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Morgantown, WV, United States

Lewis J.E.,West Virginia Geological and Economic Survey
Environmental Geosciences | Year: 2013

The West Virginia Division of Energy is currently evaluating several deep saline formations in the Appalachian Basin of West Virginia that may be potential carbon dioxide (CO2) sequestration targets. The Silurian Newburg Sandstone play, developed in the 1960s and 1970s, primarily involved natural-gas production from reservoir rock with well-developed porosity and permeability. High initial pressures encountered in early wells in the Newburg indicated that the overlying Silurian Salina Formation provides a competent seal. Because of the large number of CO2 point sources in the region and the favorable reservoir properties of the formation (including an estimated 300 bcf of natural-gas production), the Newburg Sandstone was evaluated for the potential geologic storage of CO2. Within the Newburg play, there are several primary fields separated geographically and geologically by saltwater contacts and dry holes. Previous studies have determined the storage potentialwithin these individual fields. This study shows that the Newburg is more suitable for smallscale injection tests instead of large-scale regional storage operations. Copyright © 2013. The American Association of Petroleum Geologists/Division of Environmental Geosciences. All rights reserved. Source


Martino R.L.,Marshall University | Grady W.C.,West Virginia Geological and Economic Survey | Lukey H.M.,Cliffs Natural Resources | Scott G.W.,Cliffs Natural Resources | And 2 more authors.
International Journal of Coal Geology | Year: 2014

Unexpected variations in sulfur were encountered during mining of the Glenalum Tunnel coal in Wyoming County, West Virginia, in the Central Appalachian Basin. A geological analysis was initiated to determine the cause of the sulfur variations and provide a predictive tool for anticipating high-sulfur anomalies during future mining operations. The coal seam is comprised of six benches including bright to dull clarain, bone coal, and carbonaceous shale. The lower three benches are consistently less than 1% in raw and 1.5. sp.gr. sulfur, with average values for each bench less than 0.73%. The average raw and 1.5. sp.gr. sulfur for each of the upper benches is greater than 1.23%, and ranges from 0.27 to 6.07%. The majority of the sulfur occurs as finely disseminated pyrite. Thirteen cores drilled in 2012 indicate that the coal is overlain by laterally and vertically variable lacustrine, deltaic and estuarine facies. This interval averages 6.7. m thick and is overlain by the Oceana Shale, a widespread marine unit.A sinuous, branching belt of high-sulfur coal approximately 305-610. m wide and 3.22. km long extends across the southern portion of the property. This belt correlates with cores where the lacustrine shale of the immediate roof is thin or absent and where the stratigraphic interval between the coal and the base of the Oceana Shale is comprised mostly of sandstone. Raw sulfur generally exceeds 1% and is more variable where the lacustrine roof shale is less than 52. cm thick and where roof sandstone occupies 78-100% of the interval. The 1.5. sp.gr. sulfur generally exceeds 1% where the lacustrine roof shale is less than 33.5. cm and where the roof sandstone occupies 80-100% of the interval. High-sulfur areas are attributable to 1) the local influence of brackish to marine waters from tidal or deltaic distributaries which eroded down to the peat, and/or 2) thinning or removal of impermeable, lacustrine roof shale by channel erosion and hydraulic connection of the Oceana Shale marine pore fluids to the peat via permeable channel-fill sands. © 2014 Elsevier B.V. Source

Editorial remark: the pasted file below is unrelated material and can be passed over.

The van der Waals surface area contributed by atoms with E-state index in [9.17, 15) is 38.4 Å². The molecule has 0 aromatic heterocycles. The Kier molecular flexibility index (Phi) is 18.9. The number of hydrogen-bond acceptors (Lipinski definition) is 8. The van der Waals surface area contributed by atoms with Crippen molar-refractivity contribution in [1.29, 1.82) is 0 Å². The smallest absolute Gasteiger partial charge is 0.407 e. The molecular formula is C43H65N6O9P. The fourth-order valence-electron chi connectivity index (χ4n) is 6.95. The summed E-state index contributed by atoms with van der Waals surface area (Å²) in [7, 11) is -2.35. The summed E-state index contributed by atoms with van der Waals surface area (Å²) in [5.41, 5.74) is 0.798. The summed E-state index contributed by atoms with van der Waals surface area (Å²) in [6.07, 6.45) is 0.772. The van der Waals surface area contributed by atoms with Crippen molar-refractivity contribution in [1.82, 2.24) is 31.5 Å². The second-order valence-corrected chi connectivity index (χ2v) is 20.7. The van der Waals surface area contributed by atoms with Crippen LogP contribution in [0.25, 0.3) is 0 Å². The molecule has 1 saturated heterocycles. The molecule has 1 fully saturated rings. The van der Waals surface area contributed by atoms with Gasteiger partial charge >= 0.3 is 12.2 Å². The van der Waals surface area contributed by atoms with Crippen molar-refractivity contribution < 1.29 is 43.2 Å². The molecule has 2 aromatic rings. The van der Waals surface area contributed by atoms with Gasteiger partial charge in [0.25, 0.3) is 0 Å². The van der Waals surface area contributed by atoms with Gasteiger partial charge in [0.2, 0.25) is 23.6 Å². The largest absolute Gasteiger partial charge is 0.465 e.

Fedorko N.,West Virginia Geological and Economic Survey | Skema V.,Pennsylvania Geological Survey
International Journal of Coal Geology | Year: 2013

Dunkard Group strata, the youngest Paleozoic rocks in the Appalachian Basin, extend from the base or top of the Waynesburg coal (varying among neighboring state geological surveys) to the highest exposures. Geologic investigation and mapping of the Dunkard Group began with the First Pennsylvania Geological Survey in the 1830s, but poor exposure, exposure of only limited stratigraphic intervals, and lack of significant economic commodities have hampered stratigraphic studies. Maximum thicknesses in excess of 335. m (1100. ft) are found beneath the highest ridges along the synclinorium axis near Wileyville, West Virginia and Windy Gap, Pennsylvania and the stratigraphic correlation of these sites is shown with composite sections constructed from core records and measured sections. Distinct facies provinces are documented in the Dunkard Group, from south to north interpreted as (1) upper fluvial plain, (2) lower fluvial plain, and (3) fluvial-lacustrine deltaic plain. This spatial array of facies provinces is illustrated by a cross section through Dunkard Group and underlying Monongahela Group strata based on drillers' and geologists' core logs. Strata in the upper fluvial plain are cyclic sequences of red, green, and gray, nonfissile mudstone and claystone paleosols exhibiting vertic features, red, green and gray fissile shale, and gray and green sandstone. Coal and limestone are rare, although abundant calcareous material is present as nodules and cement. In contrast, the fluvial-lacustrine deltaic plain cycles are comprised of coal and nonmarine limestone, fewer fluvial shale and sandstone units, and only rare redbeds. The lower fluvial plain cycles exhibit a transition between the other two provinces, containing coal and nonmarine limestone, as well as significant fluvial units and redbeds. Coal beds in the Dunkard Group are best developed in the fluvial-lacustrine deltaic plain but are generally thin and low in quality. Stratigraphically extensive, laterally continuous road cuts and numerous subsurface exploration records, particularly long continuous cores targeting coal beds beneath the Dunkard Group, now aid in better understanding the stratigraphy of the Dunkard Group and will aid in future investigations of these rocks. © 2013 Elsevier B.V. Source